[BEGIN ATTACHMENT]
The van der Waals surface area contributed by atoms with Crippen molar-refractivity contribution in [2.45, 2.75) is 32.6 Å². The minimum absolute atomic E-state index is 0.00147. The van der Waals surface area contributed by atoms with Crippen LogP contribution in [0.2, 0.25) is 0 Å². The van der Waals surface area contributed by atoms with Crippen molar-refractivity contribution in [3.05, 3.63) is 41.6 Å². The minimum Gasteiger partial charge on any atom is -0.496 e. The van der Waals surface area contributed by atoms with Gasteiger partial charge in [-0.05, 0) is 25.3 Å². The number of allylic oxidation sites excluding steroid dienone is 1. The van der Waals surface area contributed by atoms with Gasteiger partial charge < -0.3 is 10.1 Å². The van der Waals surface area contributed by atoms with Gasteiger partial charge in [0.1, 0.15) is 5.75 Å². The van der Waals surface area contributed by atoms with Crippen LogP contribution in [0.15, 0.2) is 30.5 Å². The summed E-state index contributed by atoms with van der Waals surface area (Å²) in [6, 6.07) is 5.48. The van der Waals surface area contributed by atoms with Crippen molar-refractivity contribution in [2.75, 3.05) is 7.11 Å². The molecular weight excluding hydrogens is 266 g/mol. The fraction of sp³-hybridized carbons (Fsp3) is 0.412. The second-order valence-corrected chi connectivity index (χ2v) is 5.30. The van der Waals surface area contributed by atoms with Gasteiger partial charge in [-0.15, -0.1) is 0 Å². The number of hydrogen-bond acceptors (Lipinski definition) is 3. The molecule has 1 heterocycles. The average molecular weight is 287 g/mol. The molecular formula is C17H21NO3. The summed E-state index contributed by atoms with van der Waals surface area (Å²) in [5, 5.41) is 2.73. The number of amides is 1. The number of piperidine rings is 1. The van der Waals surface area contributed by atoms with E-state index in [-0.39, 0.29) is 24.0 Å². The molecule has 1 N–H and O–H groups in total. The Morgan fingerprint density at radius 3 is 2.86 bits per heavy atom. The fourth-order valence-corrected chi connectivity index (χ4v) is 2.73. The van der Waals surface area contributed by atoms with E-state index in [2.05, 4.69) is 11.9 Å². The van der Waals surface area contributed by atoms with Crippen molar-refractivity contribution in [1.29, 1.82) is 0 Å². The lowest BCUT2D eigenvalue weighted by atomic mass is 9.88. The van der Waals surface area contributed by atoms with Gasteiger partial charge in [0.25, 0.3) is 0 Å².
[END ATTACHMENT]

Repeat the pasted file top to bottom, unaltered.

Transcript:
The van der Waals surface area contributed by atoms with Crippen molar-refractivity contribution in [2.45, 2.75) is 32.6 Å². The minimum absolute atomic E-state index is 0.00147. The van der Waals surface area contributed by atoms with Crippen LogP contribution in [0.2, 0.25) is 0 Å². The van der Waals surface area contributed by atoms with Crippen molar-refractivity contribution in [3.05, 3.63) is 41.6 Å². The minimum Gasteiger partial charge on any atom is -0.496 e. The van der Waals surface area contributed by atoms with Gasteiger partial charge in [-0.05, 0) is 25.3 Å². The number of allylic oxidation sites excluding steroid dienone is 1. The van der Waals surface area contributed by atoms with Gasteiger partial charge < -0.3 is 10.1 Å². The van der Waals surface area contributed by atoms with Gasteiger partial charge in [0.1, 0.15) is 5.75 Å². The van der Waals surface area contributed by atoms with Crippen LogP contribution in [0.15, 0.2) is 30.5 Å². The summed E-state index contributed by atoms with van der Waals surface area (Å²) in [6, 6.07) is 5.48. The van der Waals surface area contributed by atoms with Crippen molar-refractivity contribution in [2.75, 3.05) is 7.11 Å². The molecular weight excluding hydrogens is 266 g/mol. The fraction of sp³-hybridized carbons (Fsp3) is 0.412. The second-order valence-corrected chi connectivity index (χ2v) is 5.30. The van der Waals surface area contributed by atoms with Gasteiger partial charge in [-0.15, -0.1) is 0 Å². The number of hydrogen-bond acceptors (Lipinski definition) is 3. The molecule has 1 heterocycles. The average molecular weight is 287 g/mol. The molecular formula is C17H21NO3. The summed E-state index contributed by atoms with van der Waals surface area (Å²) in [5, 5.41) is 2.73. The number of amides is 1. The number of piperidine rings is 1. The van der Waals surface area contributed by atoms with E-state index in [-0.39, 0.29) is 24.0 Å². The molecule has 1 N–H and O–H groups in total. The Morgan fingerprint density at radius 3 is 2.86 bits per heavy atom. The fourth-order valence-corrected chi connectivity index (χ4v) is 2.73. The van der Waals surface area contributed by atoms with E-state index in [2.05, 4.69) is 11.9 Å². The van der Waals surface area contributed by atoms with Crippen molar-refractivity contribution in [1.29, 1.82) is 0 Å². The lowest BCUT2D eigenvalue weighted by atomic mass is 9.88. The van der Waals surface area contributed by atoms with Gasteiger partial charge in [0.25, 0.3) is 0 Å².